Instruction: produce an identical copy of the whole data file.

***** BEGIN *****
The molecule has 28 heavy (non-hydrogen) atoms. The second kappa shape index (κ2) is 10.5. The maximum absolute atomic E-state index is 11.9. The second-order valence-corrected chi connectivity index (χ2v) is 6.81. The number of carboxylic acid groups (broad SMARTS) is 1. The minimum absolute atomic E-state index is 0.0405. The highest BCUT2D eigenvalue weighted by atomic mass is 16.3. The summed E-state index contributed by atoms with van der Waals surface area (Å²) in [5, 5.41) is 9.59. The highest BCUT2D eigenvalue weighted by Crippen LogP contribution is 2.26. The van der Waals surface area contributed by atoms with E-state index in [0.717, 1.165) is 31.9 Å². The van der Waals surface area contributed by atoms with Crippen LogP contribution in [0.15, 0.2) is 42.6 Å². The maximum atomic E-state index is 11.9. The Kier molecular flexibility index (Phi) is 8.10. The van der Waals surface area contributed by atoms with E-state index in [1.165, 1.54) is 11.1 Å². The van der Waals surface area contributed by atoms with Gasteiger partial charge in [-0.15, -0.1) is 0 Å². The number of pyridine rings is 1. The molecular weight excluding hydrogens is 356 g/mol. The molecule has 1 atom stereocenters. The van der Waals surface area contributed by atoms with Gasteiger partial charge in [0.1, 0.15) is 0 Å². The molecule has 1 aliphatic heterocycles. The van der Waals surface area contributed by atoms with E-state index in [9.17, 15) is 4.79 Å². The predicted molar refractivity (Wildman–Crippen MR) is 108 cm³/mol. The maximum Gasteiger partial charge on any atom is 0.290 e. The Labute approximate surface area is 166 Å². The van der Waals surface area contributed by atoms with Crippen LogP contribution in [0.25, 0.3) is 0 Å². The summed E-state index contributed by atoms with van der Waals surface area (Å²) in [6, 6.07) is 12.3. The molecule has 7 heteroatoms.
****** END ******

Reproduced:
The molecule has 28 heavy (non-hydrogen) atoms. The second kappa shape index (κ2) is 10.5. The maximum absolute atomic E-state index is 11.9. The second-order valence-corrected chi connectivity index (χ2v) is 6.81. The number of carboxylic acid groups (broad SMARTS) is 1. The minimum absolute atomic E-state index is 0.0405. The highest BCUT2D eigenvalue weighted by atomic mass is 16.3. The summed E-state index contributed by atoms with van der Waals surface area (Å²) in [5, 5.41) is 9.59. The highest BCUT2D eigenvalue weighted by Crippen LogP contribution is 2.26. The van der Waals surface area contributed by atoms with E-state index in [0.717, 1.165) is 31.9 Å². The van der Waals surface area contributed by atoms with Crippen LogP contribution in [0.15, 0.2) is 42.6 Å². The maximum atomic E-state index is 11.9. The Kier molecular flexibility index (Phi) is 8.10. The van der Waals surface area contributed by atoms with E-state index in [1.165, 1.54) is 11.1 Å². The van der Waals surface area contributed by atoms with Gasteiger partial charge in [-0.15, -0.1) is 0 Å². The number of pyridine rings is 1. The molecular weight excluding hydrogens is 356 g/mol. The molecule has 1 atom stereocenters. The van der Waals surface area contributed by atoms with Gasteiger partial charge in [0.1, 0.15) is 0 Å². The molecule has 1 aliphatic heterocycles. The van der Waals surface area contributed by atoms with E-state index in [9.17, 15) is 4.79 Å². The predicted molar refractivity (Wildman–Crippen MR) is 108 cm³/mol. The maximum Gasteiger partial charge on any atom is 0.290 e. The Labute approximate surface area is 166 Å². The van der Waals surface area contributed by atoms with Crippen LogP contribution in [0.25, 0.3) is 0 Å². The summed E-state index contributed by atoms with van der Waals surface area (Å²) in [6, 6.07) is 12.3. The molecule has 7 heteroatoms.